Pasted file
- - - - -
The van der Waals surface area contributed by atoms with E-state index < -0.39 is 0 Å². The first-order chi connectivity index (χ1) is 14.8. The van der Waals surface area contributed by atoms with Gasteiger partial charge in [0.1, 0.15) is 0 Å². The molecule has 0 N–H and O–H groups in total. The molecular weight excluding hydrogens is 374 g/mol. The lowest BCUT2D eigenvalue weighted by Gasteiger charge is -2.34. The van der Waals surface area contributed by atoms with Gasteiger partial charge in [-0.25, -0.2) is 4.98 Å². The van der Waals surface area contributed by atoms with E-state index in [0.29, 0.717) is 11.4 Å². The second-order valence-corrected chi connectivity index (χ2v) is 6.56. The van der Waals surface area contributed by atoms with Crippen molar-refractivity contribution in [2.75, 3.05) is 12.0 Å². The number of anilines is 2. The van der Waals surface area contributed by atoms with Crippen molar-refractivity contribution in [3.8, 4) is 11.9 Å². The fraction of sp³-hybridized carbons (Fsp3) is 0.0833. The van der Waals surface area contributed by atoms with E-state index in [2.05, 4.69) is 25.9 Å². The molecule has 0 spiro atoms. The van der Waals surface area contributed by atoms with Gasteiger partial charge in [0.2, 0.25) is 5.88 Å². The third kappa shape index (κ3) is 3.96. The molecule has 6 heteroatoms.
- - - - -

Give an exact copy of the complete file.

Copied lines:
The van der Waals surface area contributed by atoms with E-state index < -0.39 is 0 Å². The first-order chi connectivity index (χ1) is 14.8. The van der Waals surface area contributed by atoms with Gasteiger partial charge in [0.1, 0.15) is 0 Å². The molecule has 0 N–H and O–H groups in total. The molecular weight excluding hydrogens is 374 g/mol. The lowest BCUT2D eigenvalue weighted by Gasteiger charge is -2.34. The van der Waals surface area contributed by atoms with Gasteiger partial charge in [-0.25, -0.2) is 4.98 Å². The van der Waals surface area contributed by atoms with E-state index in [0.29, 0.717) is 11.4 Å². The second-order valence-corrected chi connectivity index (χ2v) is 6.56. The van der Waals surface area contributed by atoms with Crippen molar-refractivity contribution in [2.75, 3.05) is 12.0 Å². The number of anilines is 2. The van der Waals surface area contributed by atoms with Crippen molar-refractivity contribution in [3.8, 4) is 11.9 Å². The fraction of sp³-hybridized carbons (Fsp3) is 0.0833. The van der Waals surface area contributed by atoms with E-state index in [2.05, 4.69) is 25.9 Å². The molecule has 0 spiro atoms. The van der Waals surface area contributed by atoms with Gasteiger partial charge in [0.2, 0.25) is 5.88 Å². The third kappa shape index (κ3) is 3.96. The molecule has 6 heteroatoms.